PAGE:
I use most of the same strategies, and in some cases the exact same software.
One addition that may be useful to others is that my DNS-based ad blocking for mobile devices happens on my device itself instead of my LAN’s local DNS server. I do this so I can still block ads when not on my home wi-fi, like work wi-fi or the cellular network. For Android I use DNS66 (it’s free), which pretends to be a VPN client & server for the purpose of setting your DNS server to a local daemon, and uses the regular public block lists that other tools subscribe to. It doesn’t actually handle any traffic besides DNS, and doesn’t tunnel your requests anywhere, the implementation choice of a fake VPN client is really just the easiest way to set a DNS server all network interfaces in Android without using root to edit the hosts file.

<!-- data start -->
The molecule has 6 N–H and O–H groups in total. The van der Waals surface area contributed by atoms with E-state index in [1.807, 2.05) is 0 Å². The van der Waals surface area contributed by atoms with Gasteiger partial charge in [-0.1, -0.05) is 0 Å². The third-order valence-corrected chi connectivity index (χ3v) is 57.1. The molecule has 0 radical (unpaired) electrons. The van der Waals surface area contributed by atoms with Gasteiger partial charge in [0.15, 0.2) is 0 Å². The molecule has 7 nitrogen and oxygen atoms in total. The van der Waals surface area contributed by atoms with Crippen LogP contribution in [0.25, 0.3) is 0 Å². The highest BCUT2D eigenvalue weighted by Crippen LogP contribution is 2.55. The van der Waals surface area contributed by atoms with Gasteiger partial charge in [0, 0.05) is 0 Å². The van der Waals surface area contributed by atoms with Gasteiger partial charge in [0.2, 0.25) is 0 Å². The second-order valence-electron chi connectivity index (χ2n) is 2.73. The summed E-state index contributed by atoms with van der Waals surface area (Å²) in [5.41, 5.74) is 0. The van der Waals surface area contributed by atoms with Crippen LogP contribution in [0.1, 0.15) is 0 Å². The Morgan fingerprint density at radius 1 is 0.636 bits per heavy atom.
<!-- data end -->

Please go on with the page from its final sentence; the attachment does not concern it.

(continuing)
This only matters to me for non-browser apps, since Firefox for Android has built-in support for extensions like uBlock Origin and HTTPS Everywhere, so this only makes a difference in other apps like Twitch and Weather Underground, which are hit-or-miss for DNS-based ad-blocking anyway. For all my other devices like desktops and laptops (workstations?), I just install uBlock Origin in the browser and call it a day, and use CloudFlare DNS.
I like the Pi-Hole idea and I think its approach is very advantageous for iOS users or users who want to use Chrome on Android, or who have a lot of HTTP clients on their network that don’t allow extensions to be installed.